Morning Shootaround — June 26

NEWS OF THE MORNING
Jazz seek depth | More straight talk, less Bull, please | Reputations sway Orlando-OKC trade reax

No. 1: Jazz seek depth  — The reported addition of George Hill allows the Utah Jazz to turn their focus to role players, according to Jody Genessy of the Deseret News, after a 2015-16 season in which injuries pulled back a curtain on a roster lacking depth:

Though Utah brass like their young core — including rehabbing Dante Exum and Alec Burks, both expected to be healthy by training camp — the organization has an offseason objective of fortifying the roster.

That means, if possible, acquiring more talent via free agency and/or trades.
Securing veteran playmaker George Hill — whom ESPN’s Zach Lowe described as “a really good point guard” — was a good start for this playoff-hungry franchise.

But Jazz general manager Dennis Lindsey has even more in mind. He’s used words like “active” and “aggressive” in describing how his staff will approach the upcoming free-agency period.

In retrospect, Lindsey took responsibility for not having enough depth on the Jazz roster in 2015-16 to help Quin Snyder deal with the unexpected rash of injuries that the team experienced, including to Exum, Burks, Rudy Gobert and Derrick Favors.

“We’re not going to sit here and alibi. Every single sports team has injuries,” Lindsey said the day after the team’s 40-42 season ended a couple of wins shy of a playoff spot. “Ultimately, I’m the most responsible up here on the dais — not Quin, not the coaches, not the players — about roster construction.”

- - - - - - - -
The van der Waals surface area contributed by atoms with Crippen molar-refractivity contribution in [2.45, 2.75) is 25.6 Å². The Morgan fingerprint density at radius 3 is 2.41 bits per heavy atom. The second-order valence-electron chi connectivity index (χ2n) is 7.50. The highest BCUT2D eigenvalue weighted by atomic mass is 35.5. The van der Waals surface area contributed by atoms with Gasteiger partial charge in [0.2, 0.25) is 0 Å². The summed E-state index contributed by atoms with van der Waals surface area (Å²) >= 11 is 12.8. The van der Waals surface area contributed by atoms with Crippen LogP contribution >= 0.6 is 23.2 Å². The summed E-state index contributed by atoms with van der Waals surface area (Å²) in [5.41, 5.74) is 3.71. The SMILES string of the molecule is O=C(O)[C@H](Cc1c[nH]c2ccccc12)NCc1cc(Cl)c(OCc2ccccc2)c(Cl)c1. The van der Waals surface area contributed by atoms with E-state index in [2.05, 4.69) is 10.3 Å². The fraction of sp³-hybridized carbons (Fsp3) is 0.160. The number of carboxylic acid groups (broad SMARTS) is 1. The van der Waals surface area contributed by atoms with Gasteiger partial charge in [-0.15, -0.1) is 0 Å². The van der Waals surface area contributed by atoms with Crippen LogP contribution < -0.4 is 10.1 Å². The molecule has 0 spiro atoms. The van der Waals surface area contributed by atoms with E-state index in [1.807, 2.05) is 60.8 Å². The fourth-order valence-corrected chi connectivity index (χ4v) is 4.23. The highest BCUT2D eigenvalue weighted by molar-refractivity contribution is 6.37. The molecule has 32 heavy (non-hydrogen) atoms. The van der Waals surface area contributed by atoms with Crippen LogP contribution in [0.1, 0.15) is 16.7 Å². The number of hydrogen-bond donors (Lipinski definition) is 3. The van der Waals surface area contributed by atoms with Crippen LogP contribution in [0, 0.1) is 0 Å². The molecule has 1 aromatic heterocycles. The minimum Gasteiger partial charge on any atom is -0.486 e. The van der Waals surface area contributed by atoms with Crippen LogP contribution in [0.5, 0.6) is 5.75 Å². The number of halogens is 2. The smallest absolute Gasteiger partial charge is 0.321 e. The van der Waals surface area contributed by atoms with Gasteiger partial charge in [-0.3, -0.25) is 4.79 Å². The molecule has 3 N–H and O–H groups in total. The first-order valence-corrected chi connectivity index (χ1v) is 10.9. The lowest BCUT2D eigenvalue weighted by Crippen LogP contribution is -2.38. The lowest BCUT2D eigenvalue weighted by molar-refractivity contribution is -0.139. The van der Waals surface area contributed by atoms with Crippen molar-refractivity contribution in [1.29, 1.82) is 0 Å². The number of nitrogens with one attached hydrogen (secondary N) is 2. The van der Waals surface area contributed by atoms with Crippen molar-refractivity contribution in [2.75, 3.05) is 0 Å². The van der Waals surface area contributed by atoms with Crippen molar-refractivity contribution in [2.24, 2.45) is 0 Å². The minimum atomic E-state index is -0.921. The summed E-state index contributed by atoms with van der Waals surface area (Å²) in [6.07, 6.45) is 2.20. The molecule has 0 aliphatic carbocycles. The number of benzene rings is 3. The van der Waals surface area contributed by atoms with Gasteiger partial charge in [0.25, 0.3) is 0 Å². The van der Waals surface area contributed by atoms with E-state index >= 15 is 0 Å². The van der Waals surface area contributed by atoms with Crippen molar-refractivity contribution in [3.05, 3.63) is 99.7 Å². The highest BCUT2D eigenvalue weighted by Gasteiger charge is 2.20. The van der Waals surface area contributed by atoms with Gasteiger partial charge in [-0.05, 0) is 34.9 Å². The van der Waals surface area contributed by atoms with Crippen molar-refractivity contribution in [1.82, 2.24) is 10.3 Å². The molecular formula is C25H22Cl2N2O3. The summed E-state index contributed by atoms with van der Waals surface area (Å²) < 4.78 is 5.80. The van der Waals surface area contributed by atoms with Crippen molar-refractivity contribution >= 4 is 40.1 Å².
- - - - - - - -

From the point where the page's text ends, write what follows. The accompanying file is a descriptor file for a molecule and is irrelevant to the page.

The Jazz’s plan last offseason seemed to make sense. The team had finished the 2014-15 season on a tear, winning 21 of their final 32 games led by a dominating defensive surge.

Instead of rolling the dice on acquiring experienced free agents to bolster the up-and-comers, Lindsey & Co. opted to gamble on youth. Injuries — and a late-season collapse — made that plan backfire on a team that came oh-so-close but not close enough.

“If we do this the right way with the right character — and Quin’s such a good communicator — we’ll be able to manage the season better,” Lindsey said. “The players are like everybody else. They saw what happened last season and they know that we know that we need some reinforcements. Come early July, we plan on being very active in the free-agent market.”